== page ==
As Florida education commissioner search continues, one drops out
We had expected to be sitting at the Tampa Airport Marriott right now, listening to candidates trying to sell themselves to the Florida Board of Education as the state's next education commissioner.
Instead, we're rustling the bushes, trying to figure out why Florida, an acknowledged national leader in ed reform, hasn't lured the big dogs to the show. State Board members have put on a game face -- "I'm highly confident that we will reach the right result," member John Padget told the Gradebook -- but they, too, are growing frustrated at the lack of response.
Is it Gov. Rick Scott's fault? While some say yes, longtime Florida educator Bill Montford, a Democratic state senator who heads the Florida superintendents association, says that's a stretch. High profile education leaders who seek that type of power and influence understand the game, Montford said, including the politics that must be played at such a level.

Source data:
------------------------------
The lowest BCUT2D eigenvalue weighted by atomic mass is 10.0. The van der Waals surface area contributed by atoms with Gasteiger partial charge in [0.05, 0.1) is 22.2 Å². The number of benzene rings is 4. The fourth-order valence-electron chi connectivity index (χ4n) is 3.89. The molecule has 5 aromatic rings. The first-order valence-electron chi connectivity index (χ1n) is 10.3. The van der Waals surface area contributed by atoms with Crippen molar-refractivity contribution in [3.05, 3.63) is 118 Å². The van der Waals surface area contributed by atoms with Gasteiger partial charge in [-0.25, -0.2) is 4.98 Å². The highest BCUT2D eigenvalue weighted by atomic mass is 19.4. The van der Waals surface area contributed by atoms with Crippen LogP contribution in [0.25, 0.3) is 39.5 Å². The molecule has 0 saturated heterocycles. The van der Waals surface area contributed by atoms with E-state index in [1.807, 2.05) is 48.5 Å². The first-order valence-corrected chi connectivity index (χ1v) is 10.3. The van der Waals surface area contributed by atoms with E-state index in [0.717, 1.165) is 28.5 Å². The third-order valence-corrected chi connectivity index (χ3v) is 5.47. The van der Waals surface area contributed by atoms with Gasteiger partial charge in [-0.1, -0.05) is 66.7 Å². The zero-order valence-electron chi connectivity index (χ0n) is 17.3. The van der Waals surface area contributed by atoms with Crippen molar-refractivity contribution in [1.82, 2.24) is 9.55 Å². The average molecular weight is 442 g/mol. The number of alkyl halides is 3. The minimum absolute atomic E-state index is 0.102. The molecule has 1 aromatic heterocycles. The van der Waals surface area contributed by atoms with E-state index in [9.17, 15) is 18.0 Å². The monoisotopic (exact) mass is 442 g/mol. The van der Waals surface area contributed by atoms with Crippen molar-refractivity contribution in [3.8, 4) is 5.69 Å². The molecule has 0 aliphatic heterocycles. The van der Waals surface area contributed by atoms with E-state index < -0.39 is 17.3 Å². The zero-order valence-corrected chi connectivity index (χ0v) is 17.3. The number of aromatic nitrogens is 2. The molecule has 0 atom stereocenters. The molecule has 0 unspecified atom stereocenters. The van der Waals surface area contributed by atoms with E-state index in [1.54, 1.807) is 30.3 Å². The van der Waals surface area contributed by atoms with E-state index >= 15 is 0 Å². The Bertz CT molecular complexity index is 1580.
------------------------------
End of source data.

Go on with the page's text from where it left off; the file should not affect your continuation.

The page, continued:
Plus, he continued, the job carries so many challenges, from multiple bosses and constant demands to limited resources and increasing needs, that it's not necessarily going to be a big draw.
"I don't think Rick Scott being governor is going to keep good, qualified people from applying," Montford said.
At least one person who initially sought the job has decided to bow out. A longshot at best, Manatee County teacher Edward Hashey Jr. withdrew his name from the field over the weekend. The candidate list now stands at 18, with no other late arriving resumes received by the Department of Education.